Calgary Herald Letters, May 16: Thanks for service is appreciated

I am appreciative of the acknowledgment of the military in your publication. It is unfortunate that it takes the killing, maiming and mental trauma of our young people in 20-plus years in Afghanistan to make the public really embrace the military.

I had a career in the navy/air force for 22 years, spanning the 1970s and ’80s, during which time I was definitely a second-class citizen. My own brother expressed that those in the military “paid no taxes, had clothing and housing paid for, and drank free booze all day.”

I was a Sea King mechanic and was on call 24/7. I put the military in front of my family, which cost me.

I have no regrets but you would not believe how much I appreciate young people saying, “Thank you for your service.”

Martin Miller, Calgary

Taxes won’t solve climate crisis

I’m frustrated with the Calgary city council climate crusade and its single-use plastic ban (which, after public uproar, it finally saw the impracticality of such a motion), along with the federal NDP-Liberal view on banning or taxing anything deemed as not eco-friendly.

In Ireland, they have a single-use plastic solution. It’s a 2GoCup, and for an extra two euros, you get a plastic cup that you can return at any time for a freshly washed new one, or return it and get your money back.

I think politicians should get out more and travel, not at taxpayers’ expense but their own, and see other regions of the world for solutions rather than slapping a tax or ban on the next “green solution.”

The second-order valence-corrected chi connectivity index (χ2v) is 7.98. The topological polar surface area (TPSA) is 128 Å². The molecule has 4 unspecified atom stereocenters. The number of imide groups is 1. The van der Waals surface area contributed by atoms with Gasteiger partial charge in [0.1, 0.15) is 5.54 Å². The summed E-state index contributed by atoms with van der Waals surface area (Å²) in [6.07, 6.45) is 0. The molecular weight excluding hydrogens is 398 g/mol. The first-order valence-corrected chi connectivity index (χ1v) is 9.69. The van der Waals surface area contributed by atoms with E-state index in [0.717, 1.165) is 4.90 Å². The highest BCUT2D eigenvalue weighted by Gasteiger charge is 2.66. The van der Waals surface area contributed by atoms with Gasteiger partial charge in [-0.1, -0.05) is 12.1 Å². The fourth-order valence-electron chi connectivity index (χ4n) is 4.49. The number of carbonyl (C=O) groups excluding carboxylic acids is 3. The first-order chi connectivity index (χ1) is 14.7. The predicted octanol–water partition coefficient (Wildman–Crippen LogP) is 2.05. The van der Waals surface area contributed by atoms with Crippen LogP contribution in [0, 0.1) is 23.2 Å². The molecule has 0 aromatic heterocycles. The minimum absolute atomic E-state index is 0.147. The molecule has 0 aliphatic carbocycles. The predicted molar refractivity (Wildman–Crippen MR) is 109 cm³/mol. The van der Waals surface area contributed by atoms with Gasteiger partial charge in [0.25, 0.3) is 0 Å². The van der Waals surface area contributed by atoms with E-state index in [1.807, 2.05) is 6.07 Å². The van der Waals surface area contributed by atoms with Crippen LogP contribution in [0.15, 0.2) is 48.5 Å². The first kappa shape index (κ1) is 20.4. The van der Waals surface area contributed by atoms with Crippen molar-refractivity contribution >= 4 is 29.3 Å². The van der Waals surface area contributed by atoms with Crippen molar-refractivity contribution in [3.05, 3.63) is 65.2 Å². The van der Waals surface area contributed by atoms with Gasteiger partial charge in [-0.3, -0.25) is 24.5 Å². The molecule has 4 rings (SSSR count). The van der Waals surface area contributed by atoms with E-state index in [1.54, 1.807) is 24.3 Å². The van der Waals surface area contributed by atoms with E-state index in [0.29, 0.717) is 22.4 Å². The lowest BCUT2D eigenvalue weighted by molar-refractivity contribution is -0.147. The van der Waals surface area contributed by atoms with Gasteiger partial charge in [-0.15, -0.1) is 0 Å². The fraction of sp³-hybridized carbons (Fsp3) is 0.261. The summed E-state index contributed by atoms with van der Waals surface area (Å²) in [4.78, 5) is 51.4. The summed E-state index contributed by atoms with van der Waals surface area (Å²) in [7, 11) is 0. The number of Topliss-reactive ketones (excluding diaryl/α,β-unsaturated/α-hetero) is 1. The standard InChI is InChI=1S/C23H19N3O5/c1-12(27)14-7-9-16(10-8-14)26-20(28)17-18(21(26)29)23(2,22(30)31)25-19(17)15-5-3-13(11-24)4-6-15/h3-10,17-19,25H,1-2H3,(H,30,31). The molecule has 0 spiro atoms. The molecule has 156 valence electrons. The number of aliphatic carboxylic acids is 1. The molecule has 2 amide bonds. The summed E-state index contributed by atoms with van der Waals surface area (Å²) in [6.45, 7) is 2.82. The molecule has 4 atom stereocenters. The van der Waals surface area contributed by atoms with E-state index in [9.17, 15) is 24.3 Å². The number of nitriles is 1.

Robert Hawkes, Calgary

Neighbours have property rights, too

Chris Nelson’s column last week frames “Not In My Back Yard” (NIMBY) as being “a cry of individual liberty against the relentless state.”

Zoning bylaws, ordinances and regulations are restrictions on individual property rights, intended to be used for a community benefit. A true advocate for individual property rights would stand up for their neighbours’ rights to do whatever they want with the property they own.

NIMBYs ask their municipal governments to restrict the property rights of others, to prevent them from using their property the way they want.

We may have valid concerns about adverse effects of new developments, and we should express those to our councils. But when we buy a home, we often feel that we are buying into a community and we don’t want anyone to change those things we value.

However, we didn’t buy the neighbourhood. Our “property rights” end at our property line, period.

Richard Zelinka, London, Ont.

City cherry-picking statistics on rezoning

The city’s recent and defensive “what we heard on rezoning report” to council uses a 2015 to 2023 statistic, which states that 75 per cent of demolished single-family homes were replaced with single-family homes. This is a misleading and irrelevant statistic.

Calgary was in a recession from 2015 to 2020, during which rents and houses were cheap. In the Montgomery community, from 2021 to 2023, 75 per cent of the teardowns were replaced with duplexes. This does not include the laneway homes or row houses that were built. Density has been increasing over the past three years.

As well, the city is using 2019 as the current community population in reports advocating for land-use amendments. Communities, including Montgomery, have seen significant increases in population since 2019, but this fact goes unrecognized by the city.

Could we please base city decisions on current and relevant facts?

Mark Klingbeil, Calgary

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